Before you build your dashboards though, you’ll need to get your team in a room and get them to bring their big ideas. It’s still all about the people. Source an expert facilitator to run the sessions if you need to work on a particular area of the business. The outcomes of these sessions will give you some major business objectives and help you form a strategic plan that everyone can buy into and use to drive results. That’s when you’re ready to brief your techs - when you know what to measure.
When you’ve got lofty goals, you need compelling data to ensure you’re hitting your stride.
There’s a fundamental saying from the dawn of computing - “garbage in, garbage out”. The bigger the data, and the more complex the interpretation challenge, the more you need to test and validate.
You probably know from experience that what you say and what your tech guru hears could be two different things. Imagine how much more off-track you could get when you hand the learning over to a machine! Automation is amazing - when it’s done well. It handles tasks at a scale nearly impossible when completed by people.
But while you can delegate the delivery, the analysis remains an entirely human task. Algorithms – they have been touted the end-all answer to online activity, but they are there to help, not do the whole job for you. The set and forget method of a bygone era can’t work for us anymore. Billion-dollar software companies will take your advertising dollars and promise to do the best for your business, but at the end of the day, they don’t know your work like you do.
If you’re creating content without constantly optimising based on results, you’re sacrificing true performance. The data is there to help you learn and evolve, so use it to challenge both your team and your methods.
From ‘Mad Men’ to ‘Math Men’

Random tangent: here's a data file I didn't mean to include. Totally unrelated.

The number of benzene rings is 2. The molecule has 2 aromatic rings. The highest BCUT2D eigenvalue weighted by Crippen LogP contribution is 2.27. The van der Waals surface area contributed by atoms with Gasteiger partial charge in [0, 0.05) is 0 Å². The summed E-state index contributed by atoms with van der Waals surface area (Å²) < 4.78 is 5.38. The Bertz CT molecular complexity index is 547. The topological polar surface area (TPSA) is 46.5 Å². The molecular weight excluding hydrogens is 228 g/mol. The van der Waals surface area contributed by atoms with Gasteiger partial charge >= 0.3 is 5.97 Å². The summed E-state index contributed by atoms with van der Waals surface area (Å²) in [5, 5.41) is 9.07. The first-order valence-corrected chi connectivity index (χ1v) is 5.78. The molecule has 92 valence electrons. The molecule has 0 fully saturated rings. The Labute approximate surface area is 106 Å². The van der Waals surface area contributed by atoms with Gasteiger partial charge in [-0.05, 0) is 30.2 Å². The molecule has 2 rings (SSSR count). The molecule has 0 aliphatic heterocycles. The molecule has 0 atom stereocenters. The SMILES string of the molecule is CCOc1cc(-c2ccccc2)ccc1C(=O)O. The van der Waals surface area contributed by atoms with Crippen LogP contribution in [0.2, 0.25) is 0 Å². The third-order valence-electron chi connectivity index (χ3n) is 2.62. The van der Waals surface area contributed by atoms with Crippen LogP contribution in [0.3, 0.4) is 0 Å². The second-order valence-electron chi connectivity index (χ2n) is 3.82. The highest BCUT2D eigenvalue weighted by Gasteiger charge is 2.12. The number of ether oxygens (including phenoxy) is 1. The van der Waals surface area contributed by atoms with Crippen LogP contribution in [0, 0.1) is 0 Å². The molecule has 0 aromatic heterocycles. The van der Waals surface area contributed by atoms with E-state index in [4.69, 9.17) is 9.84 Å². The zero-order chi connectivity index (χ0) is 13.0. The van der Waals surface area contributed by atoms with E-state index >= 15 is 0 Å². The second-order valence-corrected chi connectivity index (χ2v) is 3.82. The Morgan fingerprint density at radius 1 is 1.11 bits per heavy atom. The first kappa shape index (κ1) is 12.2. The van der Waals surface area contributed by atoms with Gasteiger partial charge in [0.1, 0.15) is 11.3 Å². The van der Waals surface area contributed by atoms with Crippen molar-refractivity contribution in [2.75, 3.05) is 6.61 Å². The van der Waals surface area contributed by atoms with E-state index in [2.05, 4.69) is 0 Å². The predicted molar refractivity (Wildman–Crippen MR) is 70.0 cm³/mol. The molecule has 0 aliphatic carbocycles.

Some have said that data will kill advertising, I believe it will transform it. Data lets us cut away the weeds until only the purest content remains. Can any old-school print media veteran explain with absolute certainty the exact impact their advertising has had? The days of ‘the big idea’ driving traditional media are gone.
Performance marketing means spreading your net wide and homing in on truly optimal content. Want to know how much revenue was a direct result of your ad? Data can tell you. Want to know which ads are turning people off your business? Data can tell you that too. You can let creativity drive your business, and it will usually work, but data will get you the best result 100% of the time. An effective business will monitor performance day in and day out while also not panicking at the slightest drop of a number.
It’s important to allow for freedom and constant testing to accompany cold hard numbers. Be on the front foot by arming yourself with knowledge and numbers but don’t put too much faith in them. If you see poor results, figure out why, but if you see good results don’t become complacent. Good results can always be improved, but if at the end of the day you’re sacrificing your business goals for the numbers, what’s the point?